Friday, February 5, 2010

The Dada of French Cuisine

While we're on food, Adam Gopnik, who's one of my very favorite writers, took the phrase you often quote about art and applied it to food. Here it is, from the April 28–May 5, 1997 issue of The New Yorker:
Escoffier's formula for food was, in essence, the same as Jasper Johns's formula for Dada art: take something; do something to it; then do something else to it. It was cooking that rested, above all, on the idea of the master sauce: a lump of protein was cooked in a pan, and what was left behind in the pan was "deglazed" with wine or stock, ornamented with butter or cream, and then poured back over the lump of protein.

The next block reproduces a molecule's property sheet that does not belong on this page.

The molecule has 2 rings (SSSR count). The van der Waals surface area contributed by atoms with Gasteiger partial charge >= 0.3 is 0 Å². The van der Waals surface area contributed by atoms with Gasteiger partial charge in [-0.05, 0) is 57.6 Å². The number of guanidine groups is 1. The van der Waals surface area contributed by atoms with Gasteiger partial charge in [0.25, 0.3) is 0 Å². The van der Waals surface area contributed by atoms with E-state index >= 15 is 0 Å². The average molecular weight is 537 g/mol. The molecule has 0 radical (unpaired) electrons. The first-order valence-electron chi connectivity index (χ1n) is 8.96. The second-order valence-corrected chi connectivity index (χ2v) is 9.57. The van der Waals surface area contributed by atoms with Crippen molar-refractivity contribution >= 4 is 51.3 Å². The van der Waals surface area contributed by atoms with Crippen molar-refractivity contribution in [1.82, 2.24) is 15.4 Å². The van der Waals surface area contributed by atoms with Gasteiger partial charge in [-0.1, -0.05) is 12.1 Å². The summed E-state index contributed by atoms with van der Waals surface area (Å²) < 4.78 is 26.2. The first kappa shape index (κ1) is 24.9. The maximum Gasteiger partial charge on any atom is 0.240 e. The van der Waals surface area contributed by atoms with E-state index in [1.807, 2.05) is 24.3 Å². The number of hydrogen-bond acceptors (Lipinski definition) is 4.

Regarding the too-much-butter problem you mention: perhaps at some point Escoffier would have discovered the French equivalent of ricotta in place of buerre.

*I'm still reading then purging old magazines; perhaps I should use them for papier maché

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